Web sites that are designed to be perceivable, operable, understandable and robust (acronym=POUR) will offer the most flexibility and usefulness for individuals with disabilities as well as many other people. For a good discussion of these principles, access WebAIM’s "Constructing a POUR Website".
Other principles include
- Separation of content from presentation to allow for modification of presentation style without altering content
- Transformability of content from one form to another so persons needing different formats may be able to access and use the material
- Use of open standards to provide compatibility with a wide variety of other technologies
- Structural markup for efficient and effective navigation
- Know how users with disabilities interact with the web
- Understand W3C current technical standards for markup (HTML/XHTML) and stylesheet (CSS) and apply these standards in your design.
- Understand Section 508 Standards for Web-based Intranet and Internet Information and Applications (1194.22) (link to document on web accessibility standards) and apply these standards in your design
- Build the site to be standards conformant (e.g. XHTML 1.0 strict and CSS)
- Choose a standards-conformant accessible authoring tools like Dreamweaver and use the standards support and accessibility features.Validate conformance with the WC3 technical standards by using tools such as the W3C’s HTML Validation Service and CSS Validation Service
- Validate conformance with accessibility standards by using Web Accessibility Evaluation tools such as Hi Software and run them against your web page or file. (often a good accessibility evaluation tool will include validation of the codes as well)
- Examine pages using Graphical Browsers Internet Explorer, Mozilla Firefox, Netscape Navigator, Opera, and Safari. The following toolbars assist with evaluation:
- AIS Toolbar for Internet Explorer,
- WAVE Toolbar for Firefox, Internet Explorer, and Netscape Navigator,
- Web Developer Extension for Firefox
- Use a screen reading program (e.g. JAWS) or a speaking web browser (e.g. IBM Homepage Reader) with the monitor turned off to determine how your web pages are presented auditorally.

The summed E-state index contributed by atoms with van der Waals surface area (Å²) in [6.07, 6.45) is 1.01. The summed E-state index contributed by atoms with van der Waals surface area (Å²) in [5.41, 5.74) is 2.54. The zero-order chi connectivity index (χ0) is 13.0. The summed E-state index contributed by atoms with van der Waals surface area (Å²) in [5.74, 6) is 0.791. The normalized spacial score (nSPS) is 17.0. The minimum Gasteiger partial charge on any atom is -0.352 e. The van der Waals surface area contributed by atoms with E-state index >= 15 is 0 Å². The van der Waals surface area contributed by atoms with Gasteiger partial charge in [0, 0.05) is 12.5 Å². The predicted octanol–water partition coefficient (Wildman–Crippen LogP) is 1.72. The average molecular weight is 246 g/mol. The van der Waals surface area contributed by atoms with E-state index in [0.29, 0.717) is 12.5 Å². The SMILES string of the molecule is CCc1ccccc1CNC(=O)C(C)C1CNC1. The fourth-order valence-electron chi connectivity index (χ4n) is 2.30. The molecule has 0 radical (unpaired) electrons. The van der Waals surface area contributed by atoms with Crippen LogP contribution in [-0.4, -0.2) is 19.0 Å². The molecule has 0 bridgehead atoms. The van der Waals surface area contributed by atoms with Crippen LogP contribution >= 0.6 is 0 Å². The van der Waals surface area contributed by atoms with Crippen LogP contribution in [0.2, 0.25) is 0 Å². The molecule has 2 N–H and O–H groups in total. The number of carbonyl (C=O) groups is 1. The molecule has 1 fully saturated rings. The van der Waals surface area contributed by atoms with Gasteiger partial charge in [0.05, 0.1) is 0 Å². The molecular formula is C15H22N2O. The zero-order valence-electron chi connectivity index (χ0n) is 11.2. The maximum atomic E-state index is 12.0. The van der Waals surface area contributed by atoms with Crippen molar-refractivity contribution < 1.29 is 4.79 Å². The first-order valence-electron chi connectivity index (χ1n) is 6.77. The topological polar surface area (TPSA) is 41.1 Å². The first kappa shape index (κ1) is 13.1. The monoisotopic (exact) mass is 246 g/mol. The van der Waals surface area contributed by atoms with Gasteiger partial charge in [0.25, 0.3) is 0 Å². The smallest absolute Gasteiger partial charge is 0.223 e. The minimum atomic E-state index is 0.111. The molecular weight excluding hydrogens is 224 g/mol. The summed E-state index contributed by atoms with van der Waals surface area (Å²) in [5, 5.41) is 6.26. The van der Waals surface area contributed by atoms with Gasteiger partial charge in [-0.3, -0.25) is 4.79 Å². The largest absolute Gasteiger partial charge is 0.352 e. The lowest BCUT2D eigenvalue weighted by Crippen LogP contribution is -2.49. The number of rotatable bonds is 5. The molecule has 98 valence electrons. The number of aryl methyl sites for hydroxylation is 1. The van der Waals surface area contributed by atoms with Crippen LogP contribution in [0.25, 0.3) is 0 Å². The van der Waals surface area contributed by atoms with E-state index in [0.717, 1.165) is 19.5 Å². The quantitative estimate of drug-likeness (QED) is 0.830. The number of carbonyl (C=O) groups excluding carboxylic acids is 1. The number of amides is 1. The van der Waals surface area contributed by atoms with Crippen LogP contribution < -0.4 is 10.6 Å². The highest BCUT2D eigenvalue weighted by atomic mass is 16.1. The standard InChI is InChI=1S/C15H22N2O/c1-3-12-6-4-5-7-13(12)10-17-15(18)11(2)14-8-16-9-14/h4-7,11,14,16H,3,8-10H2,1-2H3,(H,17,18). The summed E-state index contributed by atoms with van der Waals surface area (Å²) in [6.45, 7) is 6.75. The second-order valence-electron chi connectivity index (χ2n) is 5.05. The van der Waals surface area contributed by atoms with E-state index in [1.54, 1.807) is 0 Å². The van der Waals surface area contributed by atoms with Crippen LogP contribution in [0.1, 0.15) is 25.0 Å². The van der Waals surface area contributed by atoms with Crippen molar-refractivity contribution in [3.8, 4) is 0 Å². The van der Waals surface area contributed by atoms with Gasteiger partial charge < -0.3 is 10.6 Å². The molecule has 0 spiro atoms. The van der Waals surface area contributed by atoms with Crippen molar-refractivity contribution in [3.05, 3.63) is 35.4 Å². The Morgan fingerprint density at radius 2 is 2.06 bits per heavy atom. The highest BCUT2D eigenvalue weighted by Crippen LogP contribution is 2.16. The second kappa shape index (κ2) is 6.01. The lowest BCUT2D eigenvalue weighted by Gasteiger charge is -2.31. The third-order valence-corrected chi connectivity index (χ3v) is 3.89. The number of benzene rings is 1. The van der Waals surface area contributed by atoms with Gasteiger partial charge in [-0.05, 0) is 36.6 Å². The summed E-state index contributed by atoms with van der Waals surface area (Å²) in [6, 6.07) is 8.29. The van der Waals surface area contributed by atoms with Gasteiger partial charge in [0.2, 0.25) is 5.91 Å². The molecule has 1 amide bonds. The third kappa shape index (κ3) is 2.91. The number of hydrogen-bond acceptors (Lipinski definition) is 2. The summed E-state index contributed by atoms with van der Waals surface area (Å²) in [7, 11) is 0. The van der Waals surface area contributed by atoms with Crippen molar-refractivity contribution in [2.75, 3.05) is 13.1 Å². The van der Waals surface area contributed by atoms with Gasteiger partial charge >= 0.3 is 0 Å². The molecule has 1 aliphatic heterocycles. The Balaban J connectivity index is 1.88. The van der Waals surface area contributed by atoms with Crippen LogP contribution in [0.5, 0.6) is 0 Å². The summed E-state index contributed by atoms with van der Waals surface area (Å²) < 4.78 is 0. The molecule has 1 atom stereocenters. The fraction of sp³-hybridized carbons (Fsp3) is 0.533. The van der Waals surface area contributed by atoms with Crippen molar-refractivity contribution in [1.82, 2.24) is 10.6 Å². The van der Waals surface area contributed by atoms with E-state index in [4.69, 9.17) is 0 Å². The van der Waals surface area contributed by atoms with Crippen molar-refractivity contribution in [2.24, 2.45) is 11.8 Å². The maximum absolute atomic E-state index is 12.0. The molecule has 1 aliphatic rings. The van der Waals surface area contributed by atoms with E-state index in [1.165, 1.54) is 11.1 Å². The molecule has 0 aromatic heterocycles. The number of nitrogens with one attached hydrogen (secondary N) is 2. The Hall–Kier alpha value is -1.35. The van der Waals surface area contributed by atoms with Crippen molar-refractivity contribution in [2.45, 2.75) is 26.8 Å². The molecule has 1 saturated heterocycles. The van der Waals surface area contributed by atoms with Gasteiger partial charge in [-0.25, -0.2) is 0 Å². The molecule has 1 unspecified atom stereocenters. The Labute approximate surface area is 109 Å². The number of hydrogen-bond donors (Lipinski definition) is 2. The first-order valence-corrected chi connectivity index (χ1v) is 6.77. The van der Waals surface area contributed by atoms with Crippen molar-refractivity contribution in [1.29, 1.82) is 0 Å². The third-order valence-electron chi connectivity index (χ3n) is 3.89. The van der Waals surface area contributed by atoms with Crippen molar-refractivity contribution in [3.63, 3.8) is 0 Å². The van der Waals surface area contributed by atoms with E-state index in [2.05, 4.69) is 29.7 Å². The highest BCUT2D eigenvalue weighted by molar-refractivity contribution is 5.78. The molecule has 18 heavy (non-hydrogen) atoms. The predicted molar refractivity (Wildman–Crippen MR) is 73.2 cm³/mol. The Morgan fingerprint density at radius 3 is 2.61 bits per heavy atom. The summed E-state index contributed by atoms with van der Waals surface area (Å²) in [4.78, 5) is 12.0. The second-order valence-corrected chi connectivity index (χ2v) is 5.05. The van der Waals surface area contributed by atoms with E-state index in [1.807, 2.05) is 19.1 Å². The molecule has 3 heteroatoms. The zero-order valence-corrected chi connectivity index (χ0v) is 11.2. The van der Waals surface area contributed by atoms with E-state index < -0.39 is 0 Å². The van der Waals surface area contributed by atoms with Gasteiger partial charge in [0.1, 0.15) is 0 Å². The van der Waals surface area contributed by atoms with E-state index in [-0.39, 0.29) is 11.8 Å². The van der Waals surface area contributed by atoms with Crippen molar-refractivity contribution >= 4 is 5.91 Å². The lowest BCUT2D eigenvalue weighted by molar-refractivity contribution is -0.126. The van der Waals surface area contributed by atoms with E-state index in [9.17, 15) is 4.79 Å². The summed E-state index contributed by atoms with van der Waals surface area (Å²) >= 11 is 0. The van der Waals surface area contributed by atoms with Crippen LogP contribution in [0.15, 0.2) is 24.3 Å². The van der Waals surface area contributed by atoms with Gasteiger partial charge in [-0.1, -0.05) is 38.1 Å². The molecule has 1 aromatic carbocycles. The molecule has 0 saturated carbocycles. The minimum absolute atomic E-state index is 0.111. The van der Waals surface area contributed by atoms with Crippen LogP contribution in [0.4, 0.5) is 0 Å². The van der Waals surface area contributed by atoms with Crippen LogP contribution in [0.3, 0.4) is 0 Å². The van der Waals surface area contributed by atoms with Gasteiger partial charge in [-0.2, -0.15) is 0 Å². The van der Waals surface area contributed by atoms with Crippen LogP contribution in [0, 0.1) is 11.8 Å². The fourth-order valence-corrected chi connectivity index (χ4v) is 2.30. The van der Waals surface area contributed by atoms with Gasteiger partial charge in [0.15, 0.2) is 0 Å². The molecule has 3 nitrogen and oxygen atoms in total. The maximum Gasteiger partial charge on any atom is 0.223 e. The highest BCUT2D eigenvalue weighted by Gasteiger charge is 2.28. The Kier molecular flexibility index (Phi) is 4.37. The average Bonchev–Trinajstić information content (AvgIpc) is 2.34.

- Utilize a variety of users, including users with disabilities, to engage in real-world testing of your page.
Yes. Many disabilities are not visible and you therefore may not always know whether a person has a disability or not. California Government Code 11135 requires that the CSU makes its web sites accessible so that employees with disabilities will have comparable access to the resources and information on the intranet.
In addition, the workplace infrastructure, including its technology infrastructure, should be accessible in preparation for future employees with disabilities so that they are able to be productive from the moment they begin their employment.
Finally, many of the features of accessible web sites also benefit those using other technologies. For example, transformable, standards-based content can be readily transferred to PDAs and cell phones and displayed and utilized in a more effective manner.
No. Making a web site accessible is more about including good design elements than removing them. Nearly all sophisticated and visually-attractive web technologies can be rendered in an accessible manner if designed with accessibility in mind. Creative web designers are able to keep the web site visually pleasing and, at the same time, make it accessible for more people to access the site.
Must we make web sites accessible if instead we can accommodate a person with a disability in a non-technical manner? For example, if a person cannot access web-based information, can we direct them to call the office to get the information?
In a business environment where the creation and maintenance of accessible websites is readily achievable, the use of an 'ad hoc' approach to accommodating a person with a disability does not offer equal or comparable access. There may be times in very specific instances where something cannot be made accessible and providing the accommodation will be required. However this approach should supplement, rather than take the place of, providing an accessible technology infrastructure. It is also good practice to include a statement on your web site that gives contact information for users who experience accessibility problems using the site.
What about the documents that people post onto the site? Do we have to be concerned about the accessibility of these documents?
Yes, an accessible Web site includes the accessibility of all its contents, including documents, forms, and other digital objects (multimedia, graphics, etc.). A process for ensuring the accessibility of the content is critical to a web accessibility policy. For more information about how to create accessible content, please access Tools & Resources.